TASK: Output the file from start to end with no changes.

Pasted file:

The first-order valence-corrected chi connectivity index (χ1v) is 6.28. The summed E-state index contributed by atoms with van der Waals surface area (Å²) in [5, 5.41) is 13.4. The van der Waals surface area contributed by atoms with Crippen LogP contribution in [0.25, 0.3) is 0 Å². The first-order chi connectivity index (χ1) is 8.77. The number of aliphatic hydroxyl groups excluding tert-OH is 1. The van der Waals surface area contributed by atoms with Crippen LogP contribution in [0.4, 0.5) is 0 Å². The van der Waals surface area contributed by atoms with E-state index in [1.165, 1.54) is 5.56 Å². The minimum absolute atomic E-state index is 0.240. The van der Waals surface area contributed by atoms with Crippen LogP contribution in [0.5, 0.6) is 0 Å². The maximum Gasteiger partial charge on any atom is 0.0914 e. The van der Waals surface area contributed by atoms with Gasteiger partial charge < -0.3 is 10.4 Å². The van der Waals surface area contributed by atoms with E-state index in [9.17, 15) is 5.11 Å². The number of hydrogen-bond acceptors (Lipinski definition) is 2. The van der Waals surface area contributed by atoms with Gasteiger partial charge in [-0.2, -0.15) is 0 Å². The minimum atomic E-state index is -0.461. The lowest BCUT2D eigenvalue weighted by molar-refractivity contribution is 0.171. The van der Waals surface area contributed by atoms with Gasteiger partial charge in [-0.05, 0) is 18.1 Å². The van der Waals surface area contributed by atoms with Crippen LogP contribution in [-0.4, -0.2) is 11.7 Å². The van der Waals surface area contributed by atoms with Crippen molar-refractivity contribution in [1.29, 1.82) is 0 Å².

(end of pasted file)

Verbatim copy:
The first-order valence-corrected chi connectivity index (χ1v) is 6.28. The summed E-state index contributed by atoms with van der Waals surface area (Å²) in [5, 5.41) is 13.4. The van der Waals surface area contributed by atoms with Crippen LogP contribution in [0.25, 0.3) is 0 Å². The first-order chi connectivity index (χ1) is 8.77. The number of aliphatic hydroxyl groups excluding tert-OH is 1. The van der Waals surface area contributed by atoms with Crippen LogP contribution in [0.4, 0.5) is 0 Å². The van der Waals surface area contributed by atoms with E-state index in [1.165, 1.54) is 5.56 Å². The minimum absolute atomic E-state index is 0.240. The van der Waals surface area contributed by atoms with Crippen LogP contribution in [0.5, 0.6) is 0 Å². The maximum Gasteiger partial charge on any atom is 0.0914 e. The van der Waals surface area contributed by atoms with Gasteiger partial charge < -0.3 is 10.4 Å². The van der Waals surface area contributed by atoms with E-state index in [9.17, 15) is 5.11 Å². The number of hydrogen-bond acceptors (Lipinski definition) is 2. The van der Waals surface area contributed by atoms with Gasteiger partial charge in [-0.2, -0.15) is 0 Å². The minimum atomic E-state index is -0.461. The lowest BCUT2D eigenvalue weighted by molar-refractivity contribution is 0.171. The van der Waals surface area contributed by atoms with Gasteiger partial charge in [-0.05, 0) is 18.1 Å². The van der Waals surface area contributed by atoms with Crippen LogP contribution in [-0.4, -0.2) is 11.7 Å². The van der Waals surface area contributed by atoms with Crippen molar-refractivity contribution in [1.29, 1.82) is 0 Å².